But Peter said, “Ananias, why has Satan filled your heart to lie to the Holy Spirit and to keep back for yourself part of the proceeds of the land? 4 While it remained unsold, did it not remain your own? And after it was sold, was it not at your disposal? Why is it that you have contrived this deed in your heart? You have not lied to man but to God.” 5 When Ananias heard these words, he fell down and breathed his last. And great fear came upon all who heard of it.
Peter is asking Ananias why Satan has filled his heart to lie to God because he and his wife Sapphira sold a piece of land, and gave some of the money to the church, but lied about the actual selling price of the land. Their goal was to deceive the apostles so they could keep some of the money for themselves. Peter tells Ananias that the land was his to do with what he wanted, and it didn’t matter how much it sold it for. In fact, He and his wife could have done anything with the money that they wanted, but instead they felt the need to not only lie about it to Peter, but they ultimately lied to God. When Peter finished saying these words to Ananias he fell down dead.
Since the coming of the Holy Spirit at Pentecost (Acts 2) there have been many miraculous signs and wonders done among the apostles (especially through Peter). There is the healing of the beggar in Acts 3 and the many signs and wonders that Luke says were being done in Acts 5:12-16. In many ways this establishes Peter as the main figure head in the church in Jerusalem though the apostles were ruling together. We also see that thousands of people were coming to faith through the apostles and that they were so moved to faith and obedience by the power of the Holy Spirit that everyone was selling their stuff so that no one was in need. So we have radical miracles, radical giving, and radical love for one another. And Luke, in this passage, is also adding the reality that there was radical holiness. This is showing the heart of who God is. He works amazing miracles for his people, calls them to love one another as he has loved them, but he also calls his people to holiness and to realize that their sin is not just against one another, but is against God himself.
One of the things that we want to see in this passage is that Ananias and Sapphira were willing to lie to God. Their hearts were not set to following God at all which means that they were not really believers to begin with. Today, the outcome for unbelievers is the same as it was for Ananias and Sapphira even though death doesn’t come as quickly. However, for those of us who are believing and trusting in Christ when we sin we must also remember that we have a High Priest and an Advocate who pleads our case (Heb. 4:14-16; 1 Jn. 2:1-2). Even though we deserve the same outcome as Ananias and Sapphira, Jesus intercedes for us because of his shed blood, and the wrath and punishment that we deserve for our sin was and is ultimately poured out on Christ himself. This is the amazing grace that God has poured out on us in Christ. However, we should also see that followers of Christ are those who desire to walk in holiness and keep his commandments (1 Jn. 2:3-6). Following Christ is not a license to sin, but instead following Christ is a call to holiness and obedience.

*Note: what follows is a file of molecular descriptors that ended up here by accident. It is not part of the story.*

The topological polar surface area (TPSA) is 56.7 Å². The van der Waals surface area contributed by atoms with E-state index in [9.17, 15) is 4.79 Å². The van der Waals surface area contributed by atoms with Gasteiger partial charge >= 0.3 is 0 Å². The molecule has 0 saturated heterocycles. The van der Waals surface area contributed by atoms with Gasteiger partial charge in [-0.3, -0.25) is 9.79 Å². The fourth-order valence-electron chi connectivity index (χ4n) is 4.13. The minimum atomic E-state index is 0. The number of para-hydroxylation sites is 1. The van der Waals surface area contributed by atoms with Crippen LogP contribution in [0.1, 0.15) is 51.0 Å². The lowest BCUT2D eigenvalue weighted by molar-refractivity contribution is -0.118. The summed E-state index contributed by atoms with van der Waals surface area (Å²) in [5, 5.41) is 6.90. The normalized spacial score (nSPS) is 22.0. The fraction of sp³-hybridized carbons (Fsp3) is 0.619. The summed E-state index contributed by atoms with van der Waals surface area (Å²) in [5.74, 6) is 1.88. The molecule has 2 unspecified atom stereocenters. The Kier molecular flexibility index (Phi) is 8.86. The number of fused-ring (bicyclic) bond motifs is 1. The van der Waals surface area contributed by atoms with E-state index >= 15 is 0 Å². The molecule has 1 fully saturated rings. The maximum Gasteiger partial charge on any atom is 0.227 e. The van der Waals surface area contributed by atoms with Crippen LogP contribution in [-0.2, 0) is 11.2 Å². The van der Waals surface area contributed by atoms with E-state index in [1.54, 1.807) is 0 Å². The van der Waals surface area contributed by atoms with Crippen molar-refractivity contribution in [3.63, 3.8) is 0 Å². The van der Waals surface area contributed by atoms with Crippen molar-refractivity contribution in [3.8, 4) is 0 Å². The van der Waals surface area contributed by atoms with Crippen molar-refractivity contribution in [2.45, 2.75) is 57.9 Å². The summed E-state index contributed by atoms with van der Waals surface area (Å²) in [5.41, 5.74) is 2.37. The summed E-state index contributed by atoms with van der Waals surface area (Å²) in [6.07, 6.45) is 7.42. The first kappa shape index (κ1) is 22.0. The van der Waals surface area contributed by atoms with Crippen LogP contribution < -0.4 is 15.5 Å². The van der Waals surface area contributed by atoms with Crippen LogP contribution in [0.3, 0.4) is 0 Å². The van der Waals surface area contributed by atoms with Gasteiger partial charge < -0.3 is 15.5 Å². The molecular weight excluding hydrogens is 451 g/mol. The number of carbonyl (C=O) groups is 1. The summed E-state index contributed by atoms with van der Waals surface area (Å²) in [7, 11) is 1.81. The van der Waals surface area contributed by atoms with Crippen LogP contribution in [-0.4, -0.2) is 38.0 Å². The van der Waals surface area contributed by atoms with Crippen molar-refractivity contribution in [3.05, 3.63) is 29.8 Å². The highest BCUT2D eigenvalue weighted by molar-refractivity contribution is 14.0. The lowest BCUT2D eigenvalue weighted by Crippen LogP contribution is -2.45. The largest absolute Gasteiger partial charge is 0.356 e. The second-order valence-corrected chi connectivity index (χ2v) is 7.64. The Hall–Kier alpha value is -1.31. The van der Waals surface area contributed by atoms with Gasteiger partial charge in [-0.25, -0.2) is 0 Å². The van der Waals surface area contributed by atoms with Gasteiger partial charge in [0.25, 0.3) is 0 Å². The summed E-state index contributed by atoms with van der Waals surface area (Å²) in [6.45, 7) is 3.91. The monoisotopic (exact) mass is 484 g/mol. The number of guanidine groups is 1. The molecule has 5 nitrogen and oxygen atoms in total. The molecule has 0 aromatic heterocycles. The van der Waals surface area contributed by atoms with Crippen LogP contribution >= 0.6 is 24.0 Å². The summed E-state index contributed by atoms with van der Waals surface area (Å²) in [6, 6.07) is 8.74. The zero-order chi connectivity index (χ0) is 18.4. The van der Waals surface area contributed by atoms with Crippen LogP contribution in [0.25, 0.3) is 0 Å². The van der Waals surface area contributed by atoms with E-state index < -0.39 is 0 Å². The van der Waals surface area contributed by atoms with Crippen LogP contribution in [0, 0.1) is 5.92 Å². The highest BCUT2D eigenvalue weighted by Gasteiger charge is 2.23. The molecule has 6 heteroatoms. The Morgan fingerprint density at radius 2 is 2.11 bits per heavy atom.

The main point of this passage is that our God is a holy God who rightly judges sin, because our sin is not just against man, but against God. This not only serves to show God’s people what he is like, but it also serves as a confirmation of the work God is doing through Peter and the early church, the radical holiness that God’s people are called to pursue and live out, and it is a continually reminds us of our need to rely on Christ.
The main all from this passage is two fold. One we must stand in awe of our holy and perfect God who rightly judges sin and if it were not for Christ he would and should judge us and condemn us as sinners who have broken his law. So we humbly worship and stand in awe of our God and maker. Secondly, the call of this passage is to seek to live out radical holiness. One of the greatest marks of the early church and really one of the greatest calls of the New Testament is to live holy lives before God. In fact, the epistles talk more about holiness than they do evangelism. So our lives should be marked by a pursuit of holiness that is Holy Spirit empowered, and is made possible by the shed blood of Christ. Will we live perfect holy lives? No. But it is our joy to pursue holiness by God’s power because we are made new in and through Christ.
- Why is God’s holiness and justice something that we should love?
- How do you view the idea of holiness? Do you see it as trying to earn God’s favor or as a joy-filled response to God of a person who has been saved and transformed by God through Christ?
- Do you see your sin as primarily being against God? Why is that important?
- Examine your life today. What is one area where God may be calling you to pursue, by his Spirit, greater holiness and obedience?